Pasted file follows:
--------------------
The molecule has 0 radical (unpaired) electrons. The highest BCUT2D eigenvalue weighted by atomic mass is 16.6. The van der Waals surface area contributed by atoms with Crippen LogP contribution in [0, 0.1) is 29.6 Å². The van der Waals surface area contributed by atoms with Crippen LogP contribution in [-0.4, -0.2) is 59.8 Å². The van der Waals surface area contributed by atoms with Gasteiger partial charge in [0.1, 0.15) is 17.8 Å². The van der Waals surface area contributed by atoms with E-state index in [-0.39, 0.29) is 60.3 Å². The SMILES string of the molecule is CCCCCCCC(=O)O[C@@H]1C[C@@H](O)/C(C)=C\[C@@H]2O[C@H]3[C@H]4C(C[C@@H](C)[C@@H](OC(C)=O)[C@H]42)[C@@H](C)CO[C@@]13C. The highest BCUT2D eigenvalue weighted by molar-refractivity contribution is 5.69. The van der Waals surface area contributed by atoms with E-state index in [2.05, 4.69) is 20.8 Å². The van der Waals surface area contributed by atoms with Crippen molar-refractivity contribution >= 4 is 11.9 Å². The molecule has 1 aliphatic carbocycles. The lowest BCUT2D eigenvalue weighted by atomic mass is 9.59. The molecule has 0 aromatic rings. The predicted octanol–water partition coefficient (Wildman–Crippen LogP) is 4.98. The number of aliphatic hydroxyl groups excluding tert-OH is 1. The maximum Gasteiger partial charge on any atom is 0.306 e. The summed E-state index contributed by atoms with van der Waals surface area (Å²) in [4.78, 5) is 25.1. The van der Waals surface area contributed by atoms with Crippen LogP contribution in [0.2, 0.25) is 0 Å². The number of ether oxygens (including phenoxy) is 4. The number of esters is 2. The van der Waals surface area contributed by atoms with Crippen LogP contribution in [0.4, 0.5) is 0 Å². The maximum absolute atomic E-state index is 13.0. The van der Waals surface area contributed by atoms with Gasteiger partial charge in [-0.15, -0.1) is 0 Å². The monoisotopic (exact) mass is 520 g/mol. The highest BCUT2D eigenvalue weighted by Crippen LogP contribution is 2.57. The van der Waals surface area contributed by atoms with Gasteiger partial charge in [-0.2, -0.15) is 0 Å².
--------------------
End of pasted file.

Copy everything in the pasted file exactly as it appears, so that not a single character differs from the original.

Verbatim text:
The molecule has 0 radical (unpaired) electrons. The highest BCUT2D eigenvalue weighted by atomic mass is 16.6. The van der Waals surface area contributed by atoms with Crippen LogP contribution in [0, 0.1) is 29.6 Å². The van der Waals surface area contributed by atoms with Crippen LogP contribution in [-0.4, -0.2) is 59.8 Å². The van der Waals surface area contributed by atoms with Gasteiger partial charge in [0.1, 0.15) is 17.8 Å². The van der Waals surface area contributed by atoms with E-state index in [-0.39, 0.29) is 60.3 Å². The SMILES string of the molecule is CCCCCCCC(=O)O[C@@H]1C[C@@H](O)/C(C)=C\[C@@H]2O[C@H]3[C@H]4C(C[C@@H](C)[C@@H](OC(C)=O)[C@H]42)[C@@H](C)CO[C@@]13C. The highest BCUT2D eigenvalue weighted by molar-refractivity contribution is 5.69. The van der Waals surface area contributed by atoms with E-state index in [2.05, 4.69) is 20.8 Å². The van der Waals surface area contributed by atoms with Crippen molar-refractivity contribution >= 4 is 11.9 Å². The molecule has 1 aliphatic carbocycles. The lowest BCUT2D eigenvalue weighted by atomic mass is 9.59. The molecule has 0 aromatic rings. The predicted octanol–water partition coefficient (Wildman–Crippen LogP) is 4.98. The number of aliphatic hydroxyl groups excluding tert-OH is 1. The maximum Gasteiger partial charge on any atom is 0.306 e. The summed E-state index contributed by atoms with van der Waals surface area (Å²) in [4.78, 5) is 25.1. The van der Waals surface area contributed by atoms with Crippen LogP contribution in [0.2, 0.25) is 0 Å². The number of ether oxygens (including phenoxy) is 4. The number of esters is 2. The van der Waals surface area contributed by atoms with Crippen LogP contribution in [0.4, 0.5) is 0 Å². The maximum absolute atomic E-state index is 13.0. The van der Waals surface area contributed by atoms with Gasteiger partial charge in [-0.15, -0.1) is 0 Å². The monoisotopic (exact) mass is 520 g/mol. The highest BCUT2D eigenvalue weighted by Crippen LogP contribution is 2.57. The van der Waals surface area contributed by atoms with Gasteiger partial charge in [-0.2, -0.15) is 0 Å².